Russian authorities have cracked down on more human rights groups, ordering one to shut down and raiding the homes of advocates from another — the latest steps in a clampdown that has intensified to unprecedented levels since the Kremlin sent troops into Ukraine.
And President Vladimir Putin on Friday signed amendments introducing into law life imprisonment as the punishment for treason. Previously, the maximum sentence on this charge, which has been increasingly levied against Russians in recent years, was 20 years.
Police on Friday searched the homes of three lawyers with a rights group that advocates against torture and offers legal aid, Team Against Torture.
The group said in an online statement that the raids in Nizhny Novgorod, a large city in western Russia, came as part of a criminal probe launched earlier. No other details were given out of concerns for safety of the people the group is helping, the statement said.
On Thursday, a court in Moscow ordered the shutdown of the Sova Center, a prominent non-governmental organization that monitors racism and xenophobia in Russia, as well as implementation of anti-extremism laws.
The authorities accused the organization of violating its legal registration in Moscow by participating in events outside the Russian capital.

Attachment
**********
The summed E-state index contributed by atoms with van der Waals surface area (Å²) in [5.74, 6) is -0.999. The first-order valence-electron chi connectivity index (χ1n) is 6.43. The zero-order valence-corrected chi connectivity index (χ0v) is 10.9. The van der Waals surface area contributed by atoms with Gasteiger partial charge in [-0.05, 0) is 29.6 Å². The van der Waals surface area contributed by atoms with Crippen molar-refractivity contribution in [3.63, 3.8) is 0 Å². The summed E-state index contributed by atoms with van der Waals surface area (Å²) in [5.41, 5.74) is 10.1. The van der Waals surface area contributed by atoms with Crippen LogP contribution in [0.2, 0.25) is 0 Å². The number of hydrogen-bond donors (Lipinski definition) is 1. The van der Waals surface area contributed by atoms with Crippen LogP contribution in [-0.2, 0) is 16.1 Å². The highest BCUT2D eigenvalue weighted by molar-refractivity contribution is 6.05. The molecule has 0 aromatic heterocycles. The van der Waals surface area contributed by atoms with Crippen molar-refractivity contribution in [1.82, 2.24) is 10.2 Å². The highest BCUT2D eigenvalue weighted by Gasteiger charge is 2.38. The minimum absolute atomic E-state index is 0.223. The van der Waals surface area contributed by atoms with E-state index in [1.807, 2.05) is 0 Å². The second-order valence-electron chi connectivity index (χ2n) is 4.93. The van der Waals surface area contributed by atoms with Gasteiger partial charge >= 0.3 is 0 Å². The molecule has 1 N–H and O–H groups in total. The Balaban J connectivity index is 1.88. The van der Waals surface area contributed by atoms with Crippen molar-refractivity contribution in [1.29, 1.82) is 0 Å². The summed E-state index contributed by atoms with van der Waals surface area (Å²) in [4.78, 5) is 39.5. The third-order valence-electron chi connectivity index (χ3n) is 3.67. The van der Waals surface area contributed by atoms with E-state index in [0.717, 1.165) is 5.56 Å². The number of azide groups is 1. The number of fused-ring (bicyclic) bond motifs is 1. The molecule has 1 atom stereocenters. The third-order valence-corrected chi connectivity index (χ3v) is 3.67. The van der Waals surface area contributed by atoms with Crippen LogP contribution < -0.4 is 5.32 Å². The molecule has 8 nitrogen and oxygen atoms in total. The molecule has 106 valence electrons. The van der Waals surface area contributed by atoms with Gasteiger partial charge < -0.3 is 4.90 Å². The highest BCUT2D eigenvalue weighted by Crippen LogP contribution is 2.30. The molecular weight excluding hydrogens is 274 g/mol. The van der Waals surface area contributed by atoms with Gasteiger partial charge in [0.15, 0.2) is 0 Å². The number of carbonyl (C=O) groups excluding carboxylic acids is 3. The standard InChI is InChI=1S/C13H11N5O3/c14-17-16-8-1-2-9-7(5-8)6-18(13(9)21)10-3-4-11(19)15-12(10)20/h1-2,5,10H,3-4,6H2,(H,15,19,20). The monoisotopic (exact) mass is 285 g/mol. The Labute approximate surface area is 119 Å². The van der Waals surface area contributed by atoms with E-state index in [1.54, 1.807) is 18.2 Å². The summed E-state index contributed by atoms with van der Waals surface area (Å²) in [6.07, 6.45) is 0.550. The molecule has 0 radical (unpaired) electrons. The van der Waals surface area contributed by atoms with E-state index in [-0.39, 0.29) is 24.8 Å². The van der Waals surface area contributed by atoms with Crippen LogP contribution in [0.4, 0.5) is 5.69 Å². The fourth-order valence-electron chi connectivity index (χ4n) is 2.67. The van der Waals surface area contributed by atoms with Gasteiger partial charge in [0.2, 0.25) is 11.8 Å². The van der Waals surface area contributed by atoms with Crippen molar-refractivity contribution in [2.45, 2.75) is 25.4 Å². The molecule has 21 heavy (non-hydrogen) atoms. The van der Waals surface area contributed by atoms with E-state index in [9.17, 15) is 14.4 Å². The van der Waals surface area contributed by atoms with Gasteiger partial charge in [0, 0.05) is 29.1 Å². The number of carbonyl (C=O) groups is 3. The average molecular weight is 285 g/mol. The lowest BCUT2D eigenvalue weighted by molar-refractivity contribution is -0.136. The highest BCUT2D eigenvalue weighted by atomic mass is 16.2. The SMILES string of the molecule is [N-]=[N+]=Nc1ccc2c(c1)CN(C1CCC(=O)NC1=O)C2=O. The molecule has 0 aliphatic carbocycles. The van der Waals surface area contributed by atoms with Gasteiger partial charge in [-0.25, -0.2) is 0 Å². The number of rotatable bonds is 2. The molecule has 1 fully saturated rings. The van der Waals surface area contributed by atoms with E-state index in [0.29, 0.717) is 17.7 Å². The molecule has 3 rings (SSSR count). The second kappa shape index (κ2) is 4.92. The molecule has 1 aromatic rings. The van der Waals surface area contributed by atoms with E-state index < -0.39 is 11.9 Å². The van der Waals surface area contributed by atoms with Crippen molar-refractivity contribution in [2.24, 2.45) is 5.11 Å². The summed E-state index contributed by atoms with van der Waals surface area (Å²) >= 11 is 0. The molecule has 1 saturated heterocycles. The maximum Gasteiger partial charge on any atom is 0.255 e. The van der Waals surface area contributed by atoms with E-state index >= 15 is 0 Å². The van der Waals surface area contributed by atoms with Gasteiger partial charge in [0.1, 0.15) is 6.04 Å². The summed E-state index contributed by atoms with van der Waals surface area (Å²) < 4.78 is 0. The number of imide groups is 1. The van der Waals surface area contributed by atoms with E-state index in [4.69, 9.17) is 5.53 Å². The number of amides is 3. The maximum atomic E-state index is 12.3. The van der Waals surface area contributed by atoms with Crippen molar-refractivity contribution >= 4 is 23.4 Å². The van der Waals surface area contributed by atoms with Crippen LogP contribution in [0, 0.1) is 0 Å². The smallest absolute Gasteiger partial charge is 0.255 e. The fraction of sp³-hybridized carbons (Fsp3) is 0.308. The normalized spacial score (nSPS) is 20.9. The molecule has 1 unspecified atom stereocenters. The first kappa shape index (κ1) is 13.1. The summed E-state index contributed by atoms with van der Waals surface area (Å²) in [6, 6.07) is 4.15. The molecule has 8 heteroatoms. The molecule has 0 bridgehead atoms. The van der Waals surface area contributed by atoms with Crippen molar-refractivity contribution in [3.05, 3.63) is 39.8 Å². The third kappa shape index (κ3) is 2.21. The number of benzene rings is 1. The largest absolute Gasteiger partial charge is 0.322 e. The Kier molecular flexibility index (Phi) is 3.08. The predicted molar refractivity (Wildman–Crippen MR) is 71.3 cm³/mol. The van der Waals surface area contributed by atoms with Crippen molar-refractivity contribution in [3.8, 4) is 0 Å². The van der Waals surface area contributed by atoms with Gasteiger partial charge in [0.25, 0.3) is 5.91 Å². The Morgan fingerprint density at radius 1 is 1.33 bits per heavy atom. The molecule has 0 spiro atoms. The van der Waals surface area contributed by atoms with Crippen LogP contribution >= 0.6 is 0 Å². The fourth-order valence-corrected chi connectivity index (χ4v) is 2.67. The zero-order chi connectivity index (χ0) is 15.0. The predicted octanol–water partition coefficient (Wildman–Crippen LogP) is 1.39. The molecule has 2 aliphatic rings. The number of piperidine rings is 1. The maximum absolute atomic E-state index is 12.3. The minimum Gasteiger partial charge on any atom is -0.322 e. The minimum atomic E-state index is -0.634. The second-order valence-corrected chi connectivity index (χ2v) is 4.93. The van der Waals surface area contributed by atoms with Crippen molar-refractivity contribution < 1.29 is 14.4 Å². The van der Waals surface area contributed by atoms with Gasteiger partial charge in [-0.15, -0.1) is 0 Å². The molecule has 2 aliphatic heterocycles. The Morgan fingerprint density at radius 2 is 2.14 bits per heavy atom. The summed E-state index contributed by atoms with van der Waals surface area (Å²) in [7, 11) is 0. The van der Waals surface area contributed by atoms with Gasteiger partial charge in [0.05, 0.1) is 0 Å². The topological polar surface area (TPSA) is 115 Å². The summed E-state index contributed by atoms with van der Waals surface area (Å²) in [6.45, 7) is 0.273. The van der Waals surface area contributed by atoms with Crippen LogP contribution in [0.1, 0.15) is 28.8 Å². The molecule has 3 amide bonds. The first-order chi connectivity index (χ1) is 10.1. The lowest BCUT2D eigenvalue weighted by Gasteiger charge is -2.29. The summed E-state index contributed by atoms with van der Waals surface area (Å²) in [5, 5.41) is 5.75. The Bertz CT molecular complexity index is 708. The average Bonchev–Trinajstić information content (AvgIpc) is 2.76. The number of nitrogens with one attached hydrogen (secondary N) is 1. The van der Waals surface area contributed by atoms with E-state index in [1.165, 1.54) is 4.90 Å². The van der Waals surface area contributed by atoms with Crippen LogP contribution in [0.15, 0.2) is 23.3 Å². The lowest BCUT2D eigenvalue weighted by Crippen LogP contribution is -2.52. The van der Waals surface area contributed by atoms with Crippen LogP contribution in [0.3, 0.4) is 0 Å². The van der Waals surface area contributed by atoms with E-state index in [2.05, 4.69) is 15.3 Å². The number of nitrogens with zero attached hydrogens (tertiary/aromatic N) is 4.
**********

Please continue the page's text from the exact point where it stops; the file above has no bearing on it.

Earlier this year, Russia’s oldest rights group — the Moscow Helsinki Group — was shut down over the same violation. The group appealed the decision, but an appellate court on Friday upheld it.
In a statement following the court hearing, Sova Center rejected the accusations and vowed to appeal the ruling, continuing its work in the meantime.
The move against the group prompted criticism in the West.
German government spokesperson Christiane Hoffmann said Russia’s domestic crackdown appeared to have been stepped up in parallel with the attack on Ukraine.
“This closure adds to a sad list of important non-governmental organizations shut down by the Russian government, including Memorial and the Moscow Helsinki Group,” Hoffmann said.
“It’s a fact that there is no freedom of opinion anymore in Russia,” she told reporters in Berlin.
Hoffmann also accused the Kremlin of “constantly seeking new excuses to extend” the imprisonment of opposition leader Alexei Navalny, who is facing a new trial in coming weeks on the charges of extremism and yet one more criminal probe, this time on terrorism charges.
The politician, who is already serving a nine-year prison term, said he could be looking at a life sentence, if charged and convicted of terrorism.
Navalny, 46, was arrested in January 2021 upon returning to Moscow after recuperating in Germany from nerve-agent poisoning that he blamed on the Kremlin.
He initially received a 2½-year prison sentence for a parole violation. Last year, he was sentenced to a nine-year term for fraud and contempt of court. He is currently serving time at a maximum-security prison 250 kilometers (150 miles) east of Moscow.
Hoffmann called on Russia to ensure Navalny receives necessary medical treatment denied him “despite the obvious worsening of his health” — something his allies have reported recently.
Asked whether Germany would again give Navalny shelter if he were able to return to Germany, she said: “I strongly assume so.”
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